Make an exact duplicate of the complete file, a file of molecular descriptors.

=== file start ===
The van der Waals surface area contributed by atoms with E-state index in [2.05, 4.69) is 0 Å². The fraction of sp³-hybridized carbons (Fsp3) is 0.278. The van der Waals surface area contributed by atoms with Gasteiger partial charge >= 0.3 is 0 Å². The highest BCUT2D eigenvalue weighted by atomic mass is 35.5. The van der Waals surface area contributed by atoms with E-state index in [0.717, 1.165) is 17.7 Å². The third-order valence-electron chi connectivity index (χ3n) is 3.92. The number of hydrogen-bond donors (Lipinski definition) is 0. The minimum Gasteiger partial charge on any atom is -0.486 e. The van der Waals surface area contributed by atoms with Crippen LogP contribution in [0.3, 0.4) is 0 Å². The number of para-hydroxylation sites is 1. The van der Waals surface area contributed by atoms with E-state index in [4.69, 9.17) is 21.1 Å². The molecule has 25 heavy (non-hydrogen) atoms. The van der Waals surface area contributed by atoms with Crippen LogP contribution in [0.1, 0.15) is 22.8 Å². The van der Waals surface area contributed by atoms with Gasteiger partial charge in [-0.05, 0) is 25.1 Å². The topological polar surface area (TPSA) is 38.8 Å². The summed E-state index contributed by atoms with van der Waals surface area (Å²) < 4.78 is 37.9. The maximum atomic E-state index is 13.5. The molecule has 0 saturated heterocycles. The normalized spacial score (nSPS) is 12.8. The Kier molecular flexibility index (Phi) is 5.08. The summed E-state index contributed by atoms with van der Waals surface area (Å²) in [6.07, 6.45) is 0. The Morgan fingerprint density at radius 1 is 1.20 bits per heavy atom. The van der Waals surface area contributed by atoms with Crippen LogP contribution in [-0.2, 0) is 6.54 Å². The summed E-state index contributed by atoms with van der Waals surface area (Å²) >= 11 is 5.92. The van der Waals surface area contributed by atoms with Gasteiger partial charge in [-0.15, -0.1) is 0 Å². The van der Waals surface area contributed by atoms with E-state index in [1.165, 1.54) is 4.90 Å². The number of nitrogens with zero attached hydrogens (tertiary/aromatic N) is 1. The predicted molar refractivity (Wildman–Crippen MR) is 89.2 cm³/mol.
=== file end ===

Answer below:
The van der Waals surface area contributed by atoms with E-state index in [2.05, 4.69) is 0 Å². The fraction of sp³-hybridized carbons (Fsp3) is 0.278. The van der Waals surface area contributed by atoms with Gasteiger partial charge >= 0.3 is 0 Å². The highest BCUT2D eigenvalue weighted by atomic mass is 35.5. The van der Waals surface area contributed by atoms with E-state index in [0.717, 1.165) is 17.7 Å². The third-order valence-electron chi connectivity index (χ3n) is 3.92. The number of hydrogen-bond donors (Lipinski definition) is 0. The minimum Gasteiger partial charge on any atom is -0.486 e. The van der Waals surface area contributed by atoms with Crippen LogP contribution in [0.3, 0.4) is 0 Å². The number of para-hydroxylation sites is 1. The van der Waals surface area contributed by atoms with E-state index in [4.69, 9.17) is 21.1 Å². The molecule has 25 heavy (non-hydrogen) atoms. The van der Waals surface area contributed by atoms with Crippen LogP contribution in [0.1, 0.15) is 22.8 Å². The van der Waals surface area contributed by atoms with Gasteiger partial charge in [-0.05, 0) is 25.1 Å². The topological polar surface area (TPSA) is 38.8 Å². The summed E-state index contributed by atoms with van der Waals surface area (Å²) < 4.78 is 37.9. The maximum atomic E-state index is 13.5. The molecule has 0 saturated heterocycles. The normalized spacial score (nSPS) is 12.8. The Kier molecular flexibility index (Phi) is 5.08. The summed E-state index contributed by atoms with van der Waals surface area (Å²) in [6.07, 6.45) is 0. The Morgan fingerprint density at radius 1 is 1.20 bits per heavy atom. The van der Waals surface area contributed by atoms with Crippen LogP contribution in [-0.2, 0) is 6.54 Å². The summed E-state index contributed by atoms with van der Waals surface area (Å²) >= 11 is 5.92. The van der Waals surface area contributed by atoms with Gasteiger partial charge in [-0.15, -0.1) is 0 Å². The van der Waals surface area contributed by atoms with E-state index in [1.165, 1.54) is 4.90 Å². The number of nitrogens with zero attached hydrogens (tertiary/aromatic N) is 1. The predicted molar refractivity (Wildman–Crippen MR) is 89.2 cm³/mol.